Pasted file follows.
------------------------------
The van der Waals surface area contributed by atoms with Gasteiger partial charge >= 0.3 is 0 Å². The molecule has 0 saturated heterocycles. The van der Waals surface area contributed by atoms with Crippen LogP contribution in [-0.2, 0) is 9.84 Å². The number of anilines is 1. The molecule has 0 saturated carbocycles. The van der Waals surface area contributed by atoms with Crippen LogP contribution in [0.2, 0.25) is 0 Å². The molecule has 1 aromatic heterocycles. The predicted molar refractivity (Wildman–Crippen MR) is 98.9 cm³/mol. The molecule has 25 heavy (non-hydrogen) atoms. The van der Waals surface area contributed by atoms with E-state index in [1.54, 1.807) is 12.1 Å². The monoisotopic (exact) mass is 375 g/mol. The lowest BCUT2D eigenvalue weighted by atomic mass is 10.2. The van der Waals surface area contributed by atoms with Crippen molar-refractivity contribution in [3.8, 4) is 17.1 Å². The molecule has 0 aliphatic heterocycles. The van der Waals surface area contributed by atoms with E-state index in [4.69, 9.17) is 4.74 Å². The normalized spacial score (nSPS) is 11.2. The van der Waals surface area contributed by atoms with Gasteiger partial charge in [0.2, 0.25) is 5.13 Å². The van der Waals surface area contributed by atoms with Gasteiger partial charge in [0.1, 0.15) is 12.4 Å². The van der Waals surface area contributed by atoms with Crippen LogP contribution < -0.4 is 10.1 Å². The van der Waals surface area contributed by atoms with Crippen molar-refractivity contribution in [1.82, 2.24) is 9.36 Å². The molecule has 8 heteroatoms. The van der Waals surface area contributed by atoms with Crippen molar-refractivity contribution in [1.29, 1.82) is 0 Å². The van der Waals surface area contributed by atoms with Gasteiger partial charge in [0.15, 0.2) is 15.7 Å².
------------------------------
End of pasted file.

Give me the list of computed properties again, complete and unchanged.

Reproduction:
The van der Waals surface area contributed by atoms with Gasteiger partial charge >= 0.3 is 0 Å². The molecule has 0 saturated heterocycles. The van der Waals surface area contributed by atoms with Crippen LogP contribution in [-0.2, 0) is 9.84 Å². The number of anilines is 1. The molecule has 0 saturated carbocycles. The van der Waals surface area contributed by atoms with Crippen LogP contribution in [0.2, 0.25) is 0 Å². The molecule has 1 aromatic heterocycles. The predicted molar refractivity (Wildman–Crippen MR) is 98.9 cm³/mol. The molecule has 25 heavy (non-hydrogen) atoms. The van der Waals surface area contributed by atoms with E-state index in [1.54, 1.807) is 12.1 Å². The monoisotopic (exact) mass is 375 g/mol. The lowest BCUT2D eigenvalue weighted by atomic mass is 10.2. The van der Waals surface area contributed by atoms with Crippen molar-refractivity contribution in [3.8, 4) is 17.1 Å². The molecule has 0 aliphatic heterocycles. The van der Waals surface area contributed by atoms with E-state index in [4.69, 9.17) is 4.74 Å². The normalized spacial score (nSPS) is 11.2. The van der Waals surface area contributed by atoms with Gasteiger partial charge in [0.2, 0.25) is 5.13 Å². The van der Waals surface area contributed by atoms with Gasteiger partial charge in [0.1, 0.15) is 12.4 Å². The van der Waals surface area contributed by atoms with Crippen LogP contribution < -0.4 is 10.1 Å². The van der Waals surface area contributed by atoms with Crippen molar-refractivity contribution in [1.82, 2.24) is 9.36 Å². The molecule has 8 heteroatoms. The van der Waals surface area contributed by atoms with Crippen molar-refractivity contribution in [1.29, 1.82) is 0 Å². The van der Waals surface area contributed by atoms with Gasteiger partial charge in [0.15, 0.2) is 15.7 Å².